ISSA Proceedings 1998 – Probabilification

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ISSAlogo19981. Introduction
Some arguments have premisses which make their conclusions probable. Or so, at least, it seems. But the attempt to understand how and under what circumstances they do so has proved surprisingly difficult. Carnap’s project of an inductive logic (Carnap 1962/1950) foundered on the inability to single out a unique measure function which would assign initial probabilities to each set of structurally isomorphic state descriptions (Carnap & Jeffrey 1971, Jeffrey 1980). On a Bayesian personalist approach, which goes back to F. P. Ramsey’s 1926 paper “Truth and probability” (1990/1926), an initial purely subjective (hence “personal”) assignment of probabilities is modified according to Bayes’ theorem in the light of subsequent evidence (hence “Bayesian”); Bayesian personalism has recently had vigorous defenders (e.g. Howson & Urbach 1989, Kaplan 1996), but a critical examination by John Earman (1992) concluded that it still faces, among other difficulties, the so-called “problem of old evidence” (explaining how old evidence can make a hypothesis more probable, as the already known perturbation in the orbit of the planet Mercury evidently did for Einstein’s general theory of relativity). John L. Pollock has attempted to ground a comprehensive theory of inductive reasoning and inductive argument on what he calls “nomic probability” (Pollock 1990: 25), the kind of objective probability involved in statistical laws of nature. Various authors have developed criteria for “argumentation schemata” covering such types of argument as enumerative induction (particular and general; cf. Russell (1948)), eliminative induction (inference to the best explanation), and so-called “direct inference”; such ad hoc approaches, exemplified by Grennan (1997), often seem plausible, but need justification.
In this paper, I wish to make a start on developing criteria for determining whether the premisses of an argument make its conclusion probable; we could say that such a situation is one in which the premisses “probabilify” the conclusion, so the subject of this paper is probabilification.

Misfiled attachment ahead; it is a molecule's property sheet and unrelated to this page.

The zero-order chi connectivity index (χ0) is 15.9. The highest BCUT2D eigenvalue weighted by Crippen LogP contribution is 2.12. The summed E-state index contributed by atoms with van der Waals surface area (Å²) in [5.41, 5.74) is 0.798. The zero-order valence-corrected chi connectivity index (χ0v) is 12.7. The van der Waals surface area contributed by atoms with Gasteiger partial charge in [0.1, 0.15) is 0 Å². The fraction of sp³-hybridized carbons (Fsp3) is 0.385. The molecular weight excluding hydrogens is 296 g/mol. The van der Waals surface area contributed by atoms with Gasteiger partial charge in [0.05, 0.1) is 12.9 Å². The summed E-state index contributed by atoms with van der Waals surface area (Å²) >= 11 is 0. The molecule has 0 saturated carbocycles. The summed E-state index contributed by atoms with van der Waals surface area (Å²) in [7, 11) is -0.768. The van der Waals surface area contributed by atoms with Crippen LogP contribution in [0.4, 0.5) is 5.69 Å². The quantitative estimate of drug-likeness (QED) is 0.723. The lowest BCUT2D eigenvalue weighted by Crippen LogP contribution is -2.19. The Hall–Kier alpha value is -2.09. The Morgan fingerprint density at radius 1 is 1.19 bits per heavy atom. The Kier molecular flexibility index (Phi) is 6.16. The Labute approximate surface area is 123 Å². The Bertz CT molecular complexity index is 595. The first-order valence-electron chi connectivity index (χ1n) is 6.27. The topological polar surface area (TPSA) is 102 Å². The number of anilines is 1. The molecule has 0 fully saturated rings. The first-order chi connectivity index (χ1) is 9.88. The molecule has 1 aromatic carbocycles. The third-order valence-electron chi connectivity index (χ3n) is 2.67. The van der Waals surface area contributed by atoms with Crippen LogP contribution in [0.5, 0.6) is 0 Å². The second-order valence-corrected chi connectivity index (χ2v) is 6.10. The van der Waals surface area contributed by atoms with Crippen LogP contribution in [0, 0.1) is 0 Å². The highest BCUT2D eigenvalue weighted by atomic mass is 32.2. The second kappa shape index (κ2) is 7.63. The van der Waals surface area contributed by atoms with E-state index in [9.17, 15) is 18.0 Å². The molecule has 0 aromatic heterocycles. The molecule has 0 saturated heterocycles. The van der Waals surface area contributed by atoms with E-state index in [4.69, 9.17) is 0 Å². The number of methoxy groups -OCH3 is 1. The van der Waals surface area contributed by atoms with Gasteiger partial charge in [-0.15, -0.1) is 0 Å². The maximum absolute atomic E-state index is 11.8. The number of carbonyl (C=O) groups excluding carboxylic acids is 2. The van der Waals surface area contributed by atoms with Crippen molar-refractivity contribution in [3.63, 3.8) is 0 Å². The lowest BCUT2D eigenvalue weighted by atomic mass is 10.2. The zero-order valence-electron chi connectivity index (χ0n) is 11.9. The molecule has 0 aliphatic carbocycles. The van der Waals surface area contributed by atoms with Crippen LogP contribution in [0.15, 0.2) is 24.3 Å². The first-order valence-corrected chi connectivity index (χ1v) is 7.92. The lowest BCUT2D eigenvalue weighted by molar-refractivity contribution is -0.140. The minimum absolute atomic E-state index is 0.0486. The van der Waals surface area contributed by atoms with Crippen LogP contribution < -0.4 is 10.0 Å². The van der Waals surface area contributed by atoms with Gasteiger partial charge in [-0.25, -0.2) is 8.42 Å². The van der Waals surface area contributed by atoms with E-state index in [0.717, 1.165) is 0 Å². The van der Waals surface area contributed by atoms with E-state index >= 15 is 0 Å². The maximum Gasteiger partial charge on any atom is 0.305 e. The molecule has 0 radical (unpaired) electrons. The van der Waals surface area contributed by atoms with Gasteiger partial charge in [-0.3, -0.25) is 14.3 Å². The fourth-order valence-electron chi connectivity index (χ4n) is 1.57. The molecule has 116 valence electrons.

I propose to start from Stephen Thomas’ discussion of an example in the 1997 (fourth) edition of his Practical Reasoning in Natural Language (Thomas 1997: 130-131). In his discussion, Thomas maintains a position adopted in print 13 years earlier (Thomas 1984: 32), even though a subsequently published paper (Nolt 1985: 56) rejected that position. It will turn out that, in this dispute, Nolt is correct and Thomas is mistaken. The textbook discussion makes clear, in a way that the earlier paper did not, why Thomas made his mistake. His reason is a seductive one, and exposing its inadequacy has, I shall maintain, some negative lessons for the evaluation of enumerative induction and, more generally, of inferences from confirmatory evidence to the probable truth of any hypothesis under investigation.

2. Thomas’ discussion
Thomas discusses the strength of support given to the conclusion of the following invented argument by its premisses:
1. The fifty marbles in this bag were thoroughly stirred and mixed before sampling.
The first forty-eight marbles examined, each chosen at random, were all clear glass.
Therefore, the remaining two marbles are both clear glass (Thomas 1997: 130).

In its surface form, this argument projects a property of all examined members of a class to two unexamined members of that class. But, since the two marbles in the bag are the only unexamined members of the class, the argument by implication projects the property of being clear glass to all members of the class. Thus, although in its external form it is an example of what is commonly called “particular enumerative induction”, its logic is that of what is usually called “universal enumerative induction” (Russell 1948).
Thomas writes the following about his example: “The large proportion of marbles examined and the fact that the marbles were thoroughly stirred before sampling and were chosen at random, all contribute to the strength of this reasoning. Yet the reasons do not make the truth of the conclusion totally certain. It remains possible that one (or even both) of the two marbles still in the bag is not made of clear glass. Although we can imagine that the reasons are true while the conclusion is false, this situation is unlikely. Consequently, the step from these reasons to the conclusion is rated as strong [emphasis in original – DH]. Unlikely as it may be, the logical possibility that a remaining marble is not clear glass (despite the fact that the first 48 drawn at random were clear glass) makes this step of reasoning less than 100 per cent certain, the highest possible degree of strength.” (Thomas, 1997: 131)